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A beginner’s guide to ageism

Dr. Susan Douglas is a University of Michigan professor, columnist, and the award-winning author of In Our Prime: How Older Women Are Reinventing the Road Ahead. At the 2023 Be Bold Healthy Aging Summit, she addressed the basics of ageism, its presence in the media, and how we can defy it. Interested in learning more about ageism? Here’s a great place to start:

What’s ageism?

According to Dr. Susan Douglas, “ageism is a bias and discrimination against older people, simply because they are old.” It was coined in 1969, and often involves belittling and stereotyping older people. Ageism has been portrayed in the media for decades, and continues to remind older generations of how they “should” look, feel, or wear. Dr. Douglas explains that anti-aging ads are very common in industries that include skin and hair care products, spa fees, cosmetic procedures, and prescription drugs.

Aspirational ageism

Aspirational ageism is a media phenomenon that presents aging in an idyllic rather than realistic way, and illustrates standards of what one should look like that are impossible to achieve. Dr. Douglas draws from over a decade of market research, and finds that aspirational ageism occurs commonly in ads on “outlets like Oprah and TV commercials.” These ads commonly portray women in their 50s or 60s with characteristics like flawless skin and no wrinkles, and tell other women that is what they should look like. Aspirational ageism, however, ignores the possible side effects or downsides of aging, and fails to portray it in a realistic light.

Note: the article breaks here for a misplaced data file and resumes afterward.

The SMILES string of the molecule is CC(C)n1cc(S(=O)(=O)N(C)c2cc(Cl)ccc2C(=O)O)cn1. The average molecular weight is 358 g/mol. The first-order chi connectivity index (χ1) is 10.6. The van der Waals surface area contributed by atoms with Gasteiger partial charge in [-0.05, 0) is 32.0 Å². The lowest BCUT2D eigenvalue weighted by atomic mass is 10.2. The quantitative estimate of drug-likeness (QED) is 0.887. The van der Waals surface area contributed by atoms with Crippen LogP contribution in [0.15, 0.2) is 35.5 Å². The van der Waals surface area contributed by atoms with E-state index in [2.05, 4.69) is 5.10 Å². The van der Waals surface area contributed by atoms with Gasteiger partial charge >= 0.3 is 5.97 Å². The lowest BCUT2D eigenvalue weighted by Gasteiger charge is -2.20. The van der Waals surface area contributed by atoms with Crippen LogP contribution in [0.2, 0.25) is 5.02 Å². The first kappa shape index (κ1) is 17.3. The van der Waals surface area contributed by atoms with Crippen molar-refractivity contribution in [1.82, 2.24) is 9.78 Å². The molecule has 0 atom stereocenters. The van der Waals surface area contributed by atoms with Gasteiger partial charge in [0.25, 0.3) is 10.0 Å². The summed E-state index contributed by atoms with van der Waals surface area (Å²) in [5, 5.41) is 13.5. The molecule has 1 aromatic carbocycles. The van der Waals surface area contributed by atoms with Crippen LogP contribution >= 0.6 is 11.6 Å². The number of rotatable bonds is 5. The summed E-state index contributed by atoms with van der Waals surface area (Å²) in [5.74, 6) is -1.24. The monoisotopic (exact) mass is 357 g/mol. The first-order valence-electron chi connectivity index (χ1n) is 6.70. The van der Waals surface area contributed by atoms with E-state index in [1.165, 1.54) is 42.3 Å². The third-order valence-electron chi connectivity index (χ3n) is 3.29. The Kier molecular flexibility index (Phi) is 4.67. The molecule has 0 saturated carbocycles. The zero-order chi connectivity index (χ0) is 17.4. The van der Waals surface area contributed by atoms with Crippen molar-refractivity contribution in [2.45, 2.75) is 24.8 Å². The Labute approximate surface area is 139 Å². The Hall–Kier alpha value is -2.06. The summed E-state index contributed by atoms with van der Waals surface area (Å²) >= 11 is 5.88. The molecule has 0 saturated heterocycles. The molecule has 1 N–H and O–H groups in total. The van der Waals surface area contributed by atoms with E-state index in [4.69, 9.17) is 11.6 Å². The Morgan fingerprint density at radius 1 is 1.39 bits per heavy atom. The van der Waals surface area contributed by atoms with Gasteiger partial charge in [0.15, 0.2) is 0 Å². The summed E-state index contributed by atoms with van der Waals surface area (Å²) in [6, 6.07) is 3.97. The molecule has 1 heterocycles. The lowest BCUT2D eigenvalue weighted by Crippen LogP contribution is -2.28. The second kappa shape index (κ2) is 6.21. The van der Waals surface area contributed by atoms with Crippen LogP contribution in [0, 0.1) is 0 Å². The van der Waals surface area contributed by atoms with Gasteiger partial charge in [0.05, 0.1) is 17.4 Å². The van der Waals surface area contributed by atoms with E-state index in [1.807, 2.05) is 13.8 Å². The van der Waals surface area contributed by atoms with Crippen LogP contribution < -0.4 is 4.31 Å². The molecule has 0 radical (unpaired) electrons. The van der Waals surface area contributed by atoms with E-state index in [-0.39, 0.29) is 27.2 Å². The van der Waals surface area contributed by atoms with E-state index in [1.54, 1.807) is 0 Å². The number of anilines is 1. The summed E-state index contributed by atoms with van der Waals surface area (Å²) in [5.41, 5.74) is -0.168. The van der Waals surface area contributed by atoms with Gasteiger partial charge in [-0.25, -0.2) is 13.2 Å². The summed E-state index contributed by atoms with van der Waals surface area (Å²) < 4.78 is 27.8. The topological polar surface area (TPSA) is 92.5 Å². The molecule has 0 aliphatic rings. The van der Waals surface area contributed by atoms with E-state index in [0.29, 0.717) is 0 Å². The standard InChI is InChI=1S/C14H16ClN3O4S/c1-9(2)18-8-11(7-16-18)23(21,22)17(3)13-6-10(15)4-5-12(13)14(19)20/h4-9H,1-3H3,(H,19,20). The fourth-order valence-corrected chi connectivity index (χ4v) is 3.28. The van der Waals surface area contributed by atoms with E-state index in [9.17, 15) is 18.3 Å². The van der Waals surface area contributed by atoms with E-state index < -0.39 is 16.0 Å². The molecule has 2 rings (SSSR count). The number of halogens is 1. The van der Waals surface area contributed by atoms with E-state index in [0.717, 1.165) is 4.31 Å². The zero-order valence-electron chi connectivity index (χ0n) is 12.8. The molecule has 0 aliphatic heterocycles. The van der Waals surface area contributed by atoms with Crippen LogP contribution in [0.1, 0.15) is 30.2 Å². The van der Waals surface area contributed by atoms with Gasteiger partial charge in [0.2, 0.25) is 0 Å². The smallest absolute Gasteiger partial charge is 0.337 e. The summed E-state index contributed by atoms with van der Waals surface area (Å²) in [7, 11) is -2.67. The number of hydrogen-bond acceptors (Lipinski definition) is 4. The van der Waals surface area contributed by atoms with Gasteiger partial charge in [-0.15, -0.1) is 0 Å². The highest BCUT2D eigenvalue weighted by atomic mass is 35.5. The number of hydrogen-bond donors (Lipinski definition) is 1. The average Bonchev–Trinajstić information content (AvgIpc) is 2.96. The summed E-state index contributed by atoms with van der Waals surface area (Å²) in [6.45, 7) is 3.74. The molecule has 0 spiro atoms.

Gendered ageism

According to Dr. Douglas, ageism is “pronounced and harder for women.” Women tend to live longer than men in the U.S., and also face double standards about aging and appearance. Dr. Douglas explains that in 2016, “nearly 79% of the older characters in film were male, 73% of the older characters on broadcast TV were male, and 70% of the older characters on cable were male.” In the news industry, women in their 50s and 60s often get moved to radio, and are replaced by women in their 20s and 30s who look younger and are therefore more desirable.

How to defy ageism:

  • Although it can be difficult to avoid, everyday women and celebrities have begun to shift the conversation on aging in recent years. Here are 3 things you can do to combat ageism:
  • Participate in intergenerational relationships.
  • Consider how you internalize ageist messages, and speak up against them in your daily life.
  • Check out Dr. Susan Douglas’ book, In Our Prime: How Older Women are Reinventing the Road Ahead.

To hear all of Dr. Susan Douglas’ talk, visit the Bold Explore page.